With some things, though, even Kugler the great salvager can't find a buyer no matter how low he goes. He took a loss on 50,000 copies of "Yo-Yo Man," a Smothers Brothers instructional video for the stringed toy. ("I'm not sure what I was thinking on that one," Kugler said.) And then there is that stash of VHS tapes that couldn't even earn a spot on the last shipment out of his warehouse: a few thousand copies of "The Man With the Screaming Brain," a 2005 horror movie about a mad scientist, a Bulgarian tycoon, a cab driver and some cranial misadventures. ("That one," Kugler said, "will be buried with us.")

The majority of his firm's business today is with big box retailers including Target, Wal-Mart, K-Mart and Sears, where the company sets up displays of its discounted DVDs, such as "Superman Returns" and "Proof of Life," which are often priced at $10 or less. Plenty of customers see that price as an invitation to build up their DVD collections.

But Kugler, with a sly smile, offered a warning to consumers thinking of putting up shelving to handle their burgeoning libraries.

"The DVD will be obsolete in three or four years, no doubt about it. Everything will be Blu-ray," Kugler said, anticipating the next resident at his pop culture retirement home. "The days of the DVD are numbered. And that is good news for me."

Baby Lee
12-30-2008, 09:22 AM
Ha! My dad redid his av rack [the left channel of his amp frizzled] over Christmas, and the VHS did not make it back in. I asked him 'you're gonna lose your living room clock?'

blaise
12-30-2008, 09:28 AM
I still have a documentary about New York City made by Ric Burns on VHS. I love it but I don't know what to do with it. I don't have a VCR. I also have The Man With No Name Trilogy (Fistfull of Dollars, For A Few Dollars More and The Good the Bad and the Ugly) on VHS. I can't bear to throw them away so they sit there.
I still have some old audio cassettes for the same reason, A Tribe Called Quest, Leaders of the New School, DAS EFX, Run DMC. They just sit in my basement.

Demonpenz
12-30-2008, 09:30 AM
I have a zillion vhs' still in the wrapper I have when I worked at blockbuster, I have alot of dvd's I have never watched that I have from there too and that was 4 years ago

Lzen
12-30-2008, 09:41 AM
I need to get me one of those VHS to DVD recorders. I have some old VHS home videos that I need to save on a format that will still be usable years from now.

Oh, and I don't believe what he said about dvds being obsolete in 3 or 4 years. Not everyone is going to upgrade to Blue Ray. I think it will take much longer than 3 or 4 years. First, the price of the players really has to come down. Many people don't want to pay $200 and up for a BR player. Then the movies are still around $30 for new releases last I saw. That is still too high for many folks to do a BR collection.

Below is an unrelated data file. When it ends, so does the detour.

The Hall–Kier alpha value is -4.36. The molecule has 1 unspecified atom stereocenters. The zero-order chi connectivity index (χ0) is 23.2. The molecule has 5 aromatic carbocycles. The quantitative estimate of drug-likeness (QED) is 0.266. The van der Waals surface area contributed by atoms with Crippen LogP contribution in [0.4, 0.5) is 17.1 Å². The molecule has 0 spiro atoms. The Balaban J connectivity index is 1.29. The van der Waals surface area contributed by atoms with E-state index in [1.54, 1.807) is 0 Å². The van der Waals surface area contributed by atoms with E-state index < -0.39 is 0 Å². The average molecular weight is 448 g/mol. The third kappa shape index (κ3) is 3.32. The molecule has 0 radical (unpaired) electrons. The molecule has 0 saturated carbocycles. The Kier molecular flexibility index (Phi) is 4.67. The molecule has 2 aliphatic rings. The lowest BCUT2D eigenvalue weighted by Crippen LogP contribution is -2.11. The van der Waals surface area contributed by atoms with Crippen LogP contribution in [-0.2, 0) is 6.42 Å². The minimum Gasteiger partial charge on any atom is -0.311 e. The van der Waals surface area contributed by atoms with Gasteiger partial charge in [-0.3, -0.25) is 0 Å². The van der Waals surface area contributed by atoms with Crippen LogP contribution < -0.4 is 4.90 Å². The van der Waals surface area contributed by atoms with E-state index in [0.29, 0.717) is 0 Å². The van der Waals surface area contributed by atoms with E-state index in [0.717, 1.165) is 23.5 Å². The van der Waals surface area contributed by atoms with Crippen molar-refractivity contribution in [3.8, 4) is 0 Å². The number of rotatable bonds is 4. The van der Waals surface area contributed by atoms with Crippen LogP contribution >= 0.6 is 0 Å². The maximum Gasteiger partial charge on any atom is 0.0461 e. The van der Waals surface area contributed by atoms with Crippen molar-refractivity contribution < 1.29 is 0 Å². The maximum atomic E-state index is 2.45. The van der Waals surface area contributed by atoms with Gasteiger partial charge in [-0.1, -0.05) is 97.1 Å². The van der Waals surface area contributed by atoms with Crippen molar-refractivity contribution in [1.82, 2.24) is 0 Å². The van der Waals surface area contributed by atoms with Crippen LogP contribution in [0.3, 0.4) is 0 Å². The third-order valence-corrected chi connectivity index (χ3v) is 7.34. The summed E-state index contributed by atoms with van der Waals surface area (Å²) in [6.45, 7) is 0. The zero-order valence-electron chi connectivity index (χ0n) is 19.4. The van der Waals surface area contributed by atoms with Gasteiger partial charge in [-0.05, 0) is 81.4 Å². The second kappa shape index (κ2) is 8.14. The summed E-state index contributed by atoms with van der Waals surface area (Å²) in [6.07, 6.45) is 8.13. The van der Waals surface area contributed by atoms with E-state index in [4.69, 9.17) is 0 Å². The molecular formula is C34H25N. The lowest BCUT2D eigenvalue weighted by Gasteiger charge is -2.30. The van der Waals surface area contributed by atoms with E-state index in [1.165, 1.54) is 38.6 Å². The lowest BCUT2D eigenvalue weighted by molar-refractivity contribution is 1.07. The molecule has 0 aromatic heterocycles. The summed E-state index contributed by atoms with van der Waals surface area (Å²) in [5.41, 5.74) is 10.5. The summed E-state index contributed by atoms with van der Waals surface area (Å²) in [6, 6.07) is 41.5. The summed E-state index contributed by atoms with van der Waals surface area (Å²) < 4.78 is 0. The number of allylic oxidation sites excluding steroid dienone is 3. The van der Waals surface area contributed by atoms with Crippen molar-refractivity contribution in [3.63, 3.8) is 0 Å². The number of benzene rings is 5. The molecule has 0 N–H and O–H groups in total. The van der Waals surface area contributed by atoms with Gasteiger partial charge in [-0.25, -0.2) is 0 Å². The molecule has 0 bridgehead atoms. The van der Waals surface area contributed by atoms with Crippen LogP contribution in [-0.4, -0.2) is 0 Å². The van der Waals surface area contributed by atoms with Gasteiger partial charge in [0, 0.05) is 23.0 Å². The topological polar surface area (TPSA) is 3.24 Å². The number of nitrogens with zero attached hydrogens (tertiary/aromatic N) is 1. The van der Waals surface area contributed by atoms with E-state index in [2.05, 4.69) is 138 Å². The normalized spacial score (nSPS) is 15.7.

Deberg_1990
12-30-2008, 10:01 AM
Oh, and I don't believe what he said about dvds being obsolete in 3 or 4 years. Not everyone is going to upgrade to Blue Ray. I think it will take much longer than 3 or 4 years. First, the price of the players really has to come down. Many people don't want to pay $200 and up for a BR player. Then the movies are still around $30 for new releases last I saw. That is still too high for many folks to do a BR collection.

Yea, i think he was exaggerrating a little bit.

The thing that will keep standard DVD around a while is:

1. Blue Ray players play standard DVD's.
2. DVD picture quality is good enough for most people. Especially if you have a smaller TV.

Deberg_1990
12-30-2008, 10:03 AM
I still have a documentary about New York City made by Ric Burns on VHS. I love it but I don't know what to do with it. I don't have a VCR. I also have The Man With No Name Trilogy (Fistfull of Dollars, For A Few Dollars More and The Good the Bad and the Ugly) on VHS. I can't bear to throw them away so they sit there.
I still have some old audio cassettes for the same reason, A Tribe Called Quest, Leaders of the New School, DAS EFX, Run DMC. They just sit in my basement.

Ive thrown out alot of my old VHS movies after i replaced them on DVD.

The quality really degrades over time.

I need to buy a VHS/DVD converter though. Since i have a few old Chiefs games from the early 90's on VHS.

Short Leash Hootie
12-30-2008, 10:03 AM
Yea, i think he was exaggerrating a little bit.

The thing that will keep standard DVD around a while is:

1. Blue Ray players play standard DVD's.
2. DVD picture quality is good enough for most people. Especially if you have a smaller TV.

but no one will have a smaller TV in a few years...

I saw a 42" 1080P Panasonic Viera PLASMA TV for $899 free shipping on newegg.com all last week.

In another year or two we'll all be buying 50" 1080P Plasma's for $600...

Lzen
12-30-2008, 10:07 AM
Yea, i think he was exaggerrating a little bit.